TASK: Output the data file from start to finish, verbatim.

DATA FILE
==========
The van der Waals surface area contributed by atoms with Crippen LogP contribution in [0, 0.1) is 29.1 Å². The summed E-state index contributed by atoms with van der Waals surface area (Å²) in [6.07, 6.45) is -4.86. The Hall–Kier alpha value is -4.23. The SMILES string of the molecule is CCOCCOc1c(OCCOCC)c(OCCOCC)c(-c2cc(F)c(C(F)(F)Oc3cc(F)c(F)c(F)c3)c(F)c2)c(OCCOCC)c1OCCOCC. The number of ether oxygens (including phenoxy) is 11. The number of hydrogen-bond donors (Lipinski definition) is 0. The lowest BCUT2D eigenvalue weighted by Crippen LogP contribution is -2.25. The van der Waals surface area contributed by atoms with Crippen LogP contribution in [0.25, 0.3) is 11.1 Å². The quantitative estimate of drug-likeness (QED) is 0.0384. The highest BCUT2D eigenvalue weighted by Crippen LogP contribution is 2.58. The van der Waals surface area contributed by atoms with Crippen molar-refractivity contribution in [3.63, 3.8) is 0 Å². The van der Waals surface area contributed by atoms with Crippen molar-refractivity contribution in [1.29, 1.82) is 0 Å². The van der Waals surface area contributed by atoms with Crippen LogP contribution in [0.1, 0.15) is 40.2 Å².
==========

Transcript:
The van der Waals surface area contributed by atoms with Crippen LogP contribution in [0, 0.1) is 29.1 Å². The summed E-state index contributed by atoms with van der Waals surface area (Å²) in [6.07, 6.45) is -4.86. The Hall–Kier alpha value is -4.23. The SMILES string of the molecule is CCOCCOc1c(OCCOCC)c(OCCOCC)c(-c2cc(F)c(C(F)(F)Oc3cc(F)c(F)c(F)c3)c(F)c2)c(OCCOCC)c1OCCOCC. The number of ether oxygens (including phenoxy) is 11. The number of hydrogen-bond donors (Lipinski definition) is 0. The lowest BCUT2D eigenvalue weighted by Crippen LogP contribution is -2.25. The van der Waals surface area contributed by atoms with Crippen LogP contribution in [0.25, 0.3) is 11.1 Å². The quantitative estimate of drug-likeness (QED) is 0.0384. The highest BCUT2D eigenvalue weighted by Crippen LogP contribution is 2.58. The van der Waals surface area contributed by atoms with Crippen molar-refractivity contribution in [3.63, 3.8) is 0 Å². The van der Waals surface area contributed by atoms with Crippen molar-refractivity contribution in [1.29, 1.82) is 0 Å². The van der Waals surface area contributed by atoms with Crippen LogP contribution in [0.1, 0.15) is 40.2 Å².